Pure silver is a too soft to be practical for making coins or domestic items. During the Saxon period in England the percentage of silver in coinage was fixed at 92.5%, the other 7.5% being copper. This alloy provided both good strength and colour while retaining a high intrinsic value. It remains the composition of British sterling silver today.
As a consequence of its original role as an independent guarantee to the customer of the fineness of the metal, the hallmark has also evolved as a means of determining when, where and by whom a piece has been made; all adding to the fascination, romance and lore of silver.
The use of hallmarks, at first on silver, has a long history dating back to the fourth century AD and represents the oldest known form of consumer protection. A series or system of five marks has been found on Byzantine silver dating from this period though their interpretation is still not completely resolved.* In the 4th century AD the Byzantines were marking silver with a series or system of five marks although their interpretation is not completely understood.
• By 1238 the 925 standard (sterling) was imposed for coinage and domestic pieces in England. Wardens were appointed to assay (check) quality and search out law-breakers.
• Comparable marking systems were developed in other European countries over the same period. France in 1272 is the most historic, Scotland 1457, Ireland 1495, Holland 1503 and Belgium 1527.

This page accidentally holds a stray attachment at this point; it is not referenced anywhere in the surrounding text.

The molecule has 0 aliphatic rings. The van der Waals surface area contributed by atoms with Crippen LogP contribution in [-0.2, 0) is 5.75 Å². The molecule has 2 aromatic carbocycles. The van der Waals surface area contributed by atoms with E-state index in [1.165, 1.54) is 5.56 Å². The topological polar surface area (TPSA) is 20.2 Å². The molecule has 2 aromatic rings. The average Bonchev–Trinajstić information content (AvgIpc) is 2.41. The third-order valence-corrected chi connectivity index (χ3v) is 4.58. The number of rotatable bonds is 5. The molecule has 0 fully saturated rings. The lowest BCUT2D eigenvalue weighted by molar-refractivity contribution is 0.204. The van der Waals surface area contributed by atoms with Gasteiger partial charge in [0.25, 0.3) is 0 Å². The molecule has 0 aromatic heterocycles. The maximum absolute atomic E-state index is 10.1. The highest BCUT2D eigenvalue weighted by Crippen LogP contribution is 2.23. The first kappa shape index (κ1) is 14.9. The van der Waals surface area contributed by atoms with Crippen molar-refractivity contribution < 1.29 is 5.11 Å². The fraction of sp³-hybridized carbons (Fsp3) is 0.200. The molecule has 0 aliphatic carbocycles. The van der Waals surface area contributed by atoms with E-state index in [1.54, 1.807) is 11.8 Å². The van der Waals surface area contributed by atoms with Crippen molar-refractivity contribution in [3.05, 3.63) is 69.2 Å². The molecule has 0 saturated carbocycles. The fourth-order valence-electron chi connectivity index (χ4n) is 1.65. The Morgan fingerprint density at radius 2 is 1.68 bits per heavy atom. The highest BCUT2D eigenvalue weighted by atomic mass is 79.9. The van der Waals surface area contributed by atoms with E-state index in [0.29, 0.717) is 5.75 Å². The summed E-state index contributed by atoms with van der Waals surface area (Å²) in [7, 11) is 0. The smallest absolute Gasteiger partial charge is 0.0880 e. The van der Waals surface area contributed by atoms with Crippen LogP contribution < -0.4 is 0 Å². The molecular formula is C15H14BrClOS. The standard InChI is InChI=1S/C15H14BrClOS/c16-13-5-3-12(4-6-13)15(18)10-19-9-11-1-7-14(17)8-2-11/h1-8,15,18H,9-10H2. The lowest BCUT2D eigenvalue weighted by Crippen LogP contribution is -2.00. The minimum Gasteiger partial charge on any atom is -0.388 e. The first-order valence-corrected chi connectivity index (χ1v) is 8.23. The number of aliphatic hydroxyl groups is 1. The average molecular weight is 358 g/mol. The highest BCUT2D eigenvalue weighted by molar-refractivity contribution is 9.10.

• From 1300 silverware and coinage in Britain were marked with a leopard’s head representative of being made in London.
• In 1355 individual maker marks were introduced in France, a concept that was made statute in 1363 in Britain.
• In 1427 the date letter system was established in France, allowing the accurate dating of any hallmarked piece.
• In 1478 the Assay Office was established in Goldsmiths' Hall in London and the date letter system was introduced throughout England. To prevent fraud, makers were required to present pieces for testing at the assay “halls”, hence the introduction of “hallmarks”.
• In Britain, a fourth mark, the sterling ‘lion passant’, was added in 1544.
• In 1697, a higher standard of silver, known as the Britannia standard (95.8% silver) was made compulsory in England to protect the new coinage which was being melted down by silversmiths for the silver. The sterling standard was restored in 1720.
The hallmarks of the 'lion passant' shown below (.925 purity) and the higher Britannia standard (.958 purity).